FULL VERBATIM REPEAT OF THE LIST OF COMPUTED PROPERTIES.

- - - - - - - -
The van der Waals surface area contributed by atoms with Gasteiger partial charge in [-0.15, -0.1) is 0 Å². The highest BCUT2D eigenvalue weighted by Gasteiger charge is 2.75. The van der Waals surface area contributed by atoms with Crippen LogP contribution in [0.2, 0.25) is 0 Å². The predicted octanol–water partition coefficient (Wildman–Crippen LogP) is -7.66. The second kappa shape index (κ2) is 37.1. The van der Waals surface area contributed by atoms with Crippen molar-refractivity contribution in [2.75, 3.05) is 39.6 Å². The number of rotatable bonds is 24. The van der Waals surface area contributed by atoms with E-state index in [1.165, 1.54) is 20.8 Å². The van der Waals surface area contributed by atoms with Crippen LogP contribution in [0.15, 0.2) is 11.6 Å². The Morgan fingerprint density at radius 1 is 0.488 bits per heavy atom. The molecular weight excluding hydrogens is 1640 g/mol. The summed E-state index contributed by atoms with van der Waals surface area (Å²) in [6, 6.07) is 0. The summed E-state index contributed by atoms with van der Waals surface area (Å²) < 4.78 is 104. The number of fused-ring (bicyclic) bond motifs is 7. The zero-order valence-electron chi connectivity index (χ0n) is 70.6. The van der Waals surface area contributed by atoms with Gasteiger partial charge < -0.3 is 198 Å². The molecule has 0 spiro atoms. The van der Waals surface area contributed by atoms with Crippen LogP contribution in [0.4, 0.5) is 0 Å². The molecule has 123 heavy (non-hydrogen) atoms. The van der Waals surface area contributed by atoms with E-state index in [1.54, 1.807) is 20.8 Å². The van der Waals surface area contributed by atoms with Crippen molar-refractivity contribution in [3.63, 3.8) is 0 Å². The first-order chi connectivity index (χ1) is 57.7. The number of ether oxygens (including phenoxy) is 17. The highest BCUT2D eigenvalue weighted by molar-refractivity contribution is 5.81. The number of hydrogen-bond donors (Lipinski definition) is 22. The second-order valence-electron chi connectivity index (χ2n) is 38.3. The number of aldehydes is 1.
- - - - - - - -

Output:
The van der Waals surface area contributed by atoms with Gasteiger partial charge in [-0.15, -0.1) is 0 Å². The highest BCUT2D eigenvalue weighted by Gasteiger charge is 2.75. The van der Waals surface area contributed by atoms with Crippen LogP contribution in [0.2, 0.25) is 0 Å². The predicted octanol–water partition coefficient (Wildman–Crippen LogP) is -7.66. The second kappa shape index (κ2) is 37.1. The van der Waals surface area contributed by atoms with Crippen molar-refractivity contribution in [2.75, 3.05) is 39.6 Å². The number of rotatable bonds is 24. The van der Waals surface area contributed by atoms with E-state index in [1.165, 1.54) is 20.8 Å². The van der Waals surface area contributed by atoms with Crippen LogP contribution in [0.15, 0.2) is 11.6 Å². The Morgan fingerprint density at radius 1 is 0.488 bits per heavy atom. The molecular weight excluding hydrogens is 1640 g/mol. The summed E-state index contributed by atoms with van der Waals surface area (Å²) in [6, 6.07) is 0. The summed E-state index contributed by atoms with van der Waals surface area (Å²) < 4.78 is 104. The number of fused-ring (bicyclic) bond motifs is 7. The zero-order valence-electron chi connectivity index (χ0n) is 70.6. The van der Waals surface area contributed by atoms with Gasteiger partial charge < -0.3 is 198 Å². The molecule has 0 spiro atoms. The van der Waals surface area contributed by atoms with Crippen LogP contribution in [0.4, 0.5) is 0 Å². The molecule has 123 heavy (non-hydrogen) atoms. The van der Waals surface area contributed by atoms with E-state index in [1.54, 1.807) is 20.8 Å². The van der Waals surface area contributed by atoms with Crippen molar-refractivity contribution in [3.63, 3.8) is 0 Å². The first-order chi connectivity index (χ1) is 57.7. The number of ether oxygens (including phenoxy) is 17. The highest BCUT2D eigenvalue weighted by molar-refractivity contribution is 5.81. The number of hydrogen-bond donors (Lipinski definition) is 22. The second-order valence-electron chi connectivity index (χ2n) is 38.3. The number of aldehydes is 1.